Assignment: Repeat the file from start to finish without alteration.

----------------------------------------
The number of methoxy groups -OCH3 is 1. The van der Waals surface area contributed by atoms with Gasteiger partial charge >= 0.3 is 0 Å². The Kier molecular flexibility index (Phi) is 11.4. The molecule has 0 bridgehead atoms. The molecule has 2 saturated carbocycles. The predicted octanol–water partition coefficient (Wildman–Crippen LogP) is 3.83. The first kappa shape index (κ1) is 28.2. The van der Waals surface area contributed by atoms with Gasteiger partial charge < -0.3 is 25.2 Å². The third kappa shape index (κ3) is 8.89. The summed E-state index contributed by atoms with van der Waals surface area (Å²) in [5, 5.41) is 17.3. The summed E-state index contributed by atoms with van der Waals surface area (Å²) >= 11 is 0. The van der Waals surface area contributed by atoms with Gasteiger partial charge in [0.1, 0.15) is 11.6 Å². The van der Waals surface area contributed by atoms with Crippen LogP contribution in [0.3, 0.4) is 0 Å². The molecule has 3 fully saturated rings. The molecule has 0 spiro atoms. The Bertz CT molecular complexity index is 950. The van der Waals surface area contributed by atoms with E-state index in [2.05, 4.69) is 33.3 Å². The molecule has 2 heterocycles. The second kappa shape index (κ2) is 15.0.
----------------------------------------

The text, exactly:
The number of methoxy groups -OCH3 is 1. The van der Waals surface area contributed by atoms with Gasteiger partial charge >= 0.3 is 0 Å². The Kier molecular flexibility index (Phi) is 11.4. The molecule has 0 bridgehead atoms. The molecule has 2 saturated carbocycles. The predicted octanol–water partition coefficient (Wildman–Crippen LogP) is 3.83. The first kappa shape index (κ1) is 28.2. The van der Waals surface area contributed by atoms with Gasteiger partial charge < -0.3 is 25.2 Å². The third kappa shape index (κ3) is 8.89. The summed E-state index contributed by atoms with van der Waals surface area (Å²) in [5, 5.41) is 17.3. The summed E-state index contributed by atoms with van der Waals surface area (Å²) >= 11 is 0. The van der Waals surface area contributed by atoms with Gasteiger partial charge in [0.1, 0.15) is 11.6 Å². The van der Waals surface area contributed by atoms with Crippen LogP contribution in [0.3, 0.4) is 0 Å². The molecule has 3 fully saturated rings. The molecule has 0 spiro atoms. The Bertz CT molecular complexity index is 950. The van der Waals surface area contributed by atoms with E-state index in [2.05, 4.69) is 33.3 Å². The molecule has 2 heterocycles. The second kappa shape index (κ2) is 15.0.